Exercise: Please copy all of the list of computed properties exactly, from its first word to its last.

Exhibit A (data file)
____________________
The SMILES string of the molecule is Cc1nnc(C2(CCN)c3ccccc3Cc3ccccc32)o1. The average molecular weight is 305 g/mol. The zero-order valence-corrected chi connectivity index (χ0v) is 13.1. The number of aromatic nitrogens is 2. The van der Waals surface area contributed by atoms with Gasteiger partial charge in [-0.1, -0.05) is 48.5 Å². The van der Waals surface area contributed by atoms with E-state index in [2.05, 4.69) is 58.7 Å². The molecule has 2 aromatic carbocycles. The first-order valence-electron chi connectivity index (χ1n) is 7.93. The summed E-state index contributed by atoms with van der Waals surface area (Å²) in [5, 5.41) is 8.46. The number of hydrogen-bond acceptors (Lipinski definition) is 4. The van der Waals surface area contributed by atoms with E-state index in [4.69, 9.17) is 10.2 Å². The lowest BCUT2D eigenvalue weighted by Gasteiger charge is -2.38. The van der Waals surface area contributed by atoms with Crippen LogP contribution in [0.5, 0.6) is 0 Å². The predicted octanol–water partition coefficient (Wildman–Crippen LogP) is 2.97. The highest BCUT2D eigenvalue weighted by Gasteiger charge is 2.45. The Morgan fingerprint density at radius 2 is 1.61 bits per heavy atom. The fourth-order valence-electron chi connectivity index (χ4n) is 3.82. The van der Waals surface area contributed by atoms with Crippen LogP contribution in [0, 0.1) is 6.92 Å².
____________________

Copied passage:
The SMILES string of the molecule is Cc1nnc(C2(CCN)c3ccccc3Cc3ccccc32)o1. The average molecular weight is 305 g/mol. The zero-order valence-corrected chi connectivity index (χ0v) is 13.1. The number of aromatic nitrogens is 2. The van der Waals surface area contributed by atoms with Gasteiger partial charge in [-0.1, -0.05) is 48.5 Å². The van der Waals surface area contributed by atoms with E-state index in [2.05, 4.69) is 58.7 Å². The molecule has 2 aromatic carbocycles. The first-order valence-electron chi connectivity index (χ1n) is 7.93. The summed E-state index contributed by atoms with van der Waals surface area (Å²) in [5, 5.41) is 8.46. The number of hydrogen-bond acceptors (Lipinski definition) is 4. The van der Waals surface area contributed by atoms with E-state index in [4.69, 9.17) is 10.2 Å². The lowest BCUT2D eigenvalue weighted by Gasteiger charge is -2.38. The van der Waals surface area contributed by atoms with Crippen LogP contribution in [0.5, 0.6) is 0 Å². The predicted octanol–water partition coefficient (Wildman–Crippen LogP) is 2.97. The highest BCUT2D eigenvalue weighted by Gasteiger charge is 2.45. The Morgan fingerprint density at radius 2 is 1.61 bits per heavy atom. The fourth-order valence-electron chi connectivity index (χ4n) is 3.82. The van der Waals surface area contributed by atoms with Crippen LogP contribution in [0, 0.1) is 6.92 Å².